Saturday, May 28, 2011

Switching off the interactive white board for good


IWB's have had their day. I personally can't see any future for them in classrooms and the sooner schools stop buying into them the sooner the money can be spent on better educationally interactive tools.
The hype surrounding these boards is what makes removing them from classrooms difficult. Many teachers will reel in shock if they were told that their IWB will be removed but if you ask them what they really use the board for, you will discover that it in general, they use it just like a normal white board except they can 'put the internet on it'. Occasionally you will meet those in teaching who use their boards as an interactive learning tool, creating content that engages their class. But this is not the norm. Most schools will have older IWB's which only allow one user at a time, if you want real interaction you need to upgrade the board and that costs a lot of money especially if you are looking to upgrade the whole school.
Training is also a cost factor - yes there are plenty of freely available videos that show you how to do everything you need to know but many teachers will not spend the time to watch them and most prefer face to face training. These sessions are fantastic and leave teachers feeling inspired but within a couple of months the training has been forgotten and many return to their original 'putting the internet on it' usage. And if you have Promethean boards then you also have the additional cost of replacing Interactive pens which have a habit of breaking quickly.

I asked my class what they thought about IWB's and this is what most of the responses were
  • Never get to use it
  • Boring waiting for a turn
  • Fun when a small group use it
And when asked if they could spend the money on a new IWB or something else EVERYONE said something else. What was the something else? A range of devices that could be used anywhere - netbooks, iPads, iPod Touch devices, Nintendo DS devices. My class reiterated that these devices allowed more interaction than an IWB and that is hard to disagree with. If I wanted to buy a fully interactive multi-touch multi-user IWB I would need approx £2000! For the same price I could buy one of the following:
  • 5 iPad (2nd generation) devices
  • 13 iPod Touch devices
  • 9 Netbook's
  • 21 Nintendo DS lite devices
  • A lot of Art material
  • Class sets of reading books
The IWB is a tool that has had it's day and it's time to take a bow. So long IWB, it's time to be switched off for good.

Tuesday, May 17, 2011

Apple Distinguished Educator



During the first weekend of this month I attended the Apple Distinguished Educator (ADE) Event in London along with just over 80 other educators from all over Europe. We spent 3 days in the hands of representatives from Apple Education who led the event and other ADE’s who came to guide us and present their work and research to us so that we too could start our own journey as an ADE.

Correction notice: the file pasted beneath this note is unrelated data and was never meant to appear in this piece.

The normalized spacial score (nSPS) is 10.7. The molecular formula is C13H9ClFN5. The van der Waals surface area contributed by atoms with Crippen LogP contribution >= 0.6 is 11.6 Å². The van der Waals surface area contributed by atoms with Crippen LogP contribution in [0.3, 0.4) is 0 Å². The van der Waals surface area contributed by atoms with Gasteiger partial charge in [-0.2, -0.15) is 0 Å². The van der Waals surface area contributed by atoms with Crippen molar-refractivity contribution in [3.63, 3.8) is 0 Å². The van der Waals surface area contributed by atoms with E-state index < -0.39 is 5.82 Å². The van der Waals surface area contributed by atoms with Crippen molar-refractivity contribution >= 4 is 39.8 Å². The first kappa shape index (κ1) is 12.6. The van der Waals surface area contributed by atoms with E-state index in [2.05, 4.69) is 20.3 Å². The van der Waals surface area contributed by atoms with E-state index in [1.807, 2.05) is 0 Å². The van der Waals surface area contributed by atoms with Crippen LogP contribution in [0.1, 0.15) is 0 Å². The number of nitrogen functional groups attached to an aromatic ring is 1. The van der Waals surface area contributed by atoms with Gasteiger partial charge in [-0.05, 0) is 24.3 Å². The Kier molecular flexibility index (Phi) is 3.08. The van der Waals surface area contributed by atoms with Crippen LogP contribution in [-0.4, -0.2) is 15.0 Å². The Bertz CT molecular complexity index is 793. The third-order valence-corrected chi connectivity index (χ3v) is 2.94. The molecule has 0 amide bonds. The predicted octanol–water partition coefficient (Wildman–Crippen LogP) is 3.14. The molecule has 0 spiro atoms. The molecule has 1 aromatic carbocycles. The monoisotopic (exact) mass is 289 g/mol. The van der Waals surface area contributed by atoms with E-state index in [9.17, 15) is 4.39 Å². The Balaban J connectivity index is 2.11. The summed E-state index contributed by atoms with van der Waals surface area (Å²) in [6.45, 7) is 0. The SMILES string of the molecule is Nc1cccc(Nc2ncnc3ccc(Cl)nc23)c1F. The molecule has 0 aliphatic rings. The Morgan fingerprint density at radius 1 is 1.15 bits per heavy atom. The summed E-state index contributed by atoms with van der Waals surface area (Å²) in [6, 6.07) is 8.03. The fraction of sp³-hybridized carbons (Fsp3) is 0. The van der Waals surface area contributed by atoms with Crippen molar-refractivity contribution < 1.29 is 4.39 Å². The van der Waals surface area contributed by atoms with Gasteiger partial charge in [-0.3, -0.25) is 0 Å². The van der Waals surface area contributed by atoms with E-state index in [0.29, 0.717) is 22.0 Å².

Being an ADE involves 4 primary roles – advocate, advisor, author and ambassador. Each is connected to our relationship with Apple and the devices we use in our teaching and learning.

Advocate – passionate users of Apple technologies and able to present to others how to use these tools in education
Advisor – feedback to Apple how these technologies influence education
Author – publish examples of work using Apple technologies for others to learn from and use
Ambassador – build global communities to “expand the walls of the classroom”


Expanding the walls of the classroom was a theme that resonated throughout the event and we were given opportunities to explore this, bouncing ideas off each other and creating the basis of a collaborative project that we will be working on over the next few months. I will be looking at how we can give a voice to the learner and bring the learner back to the forefront of what education is all about. I have already posted a ‘in30seconds’ tip about this which involves setting up a video diary space for children to feel comfortable to go into and leave a video comment of their learning throughout the day. Making this a global project is the challenge. There are other projects that I was interested in and one in particular which is very exciting (but I’ll leave that under wraps for now).

The 4 primary roles are roles that I have also considered bringing into my classroom. Children could choose a role that would best fit the skills they have, for example, in Technology I could have:
advocates are passionate about technology and can demonstrate its use to others
advisors share why technology works for them and how it can help others
authors publish their own content for others to use and learn from
ambassadors build the community in school using a website and share this to the world, looking for new ways to collaborate and expand the classroom.


The event was a fantastic opportunity to build on my own community of educators, share ideas and gain a better understanding of how others are using Apple technologies in their own environments and I feel privileged to have been given the opportunity to attend.
Read more about being an ADE here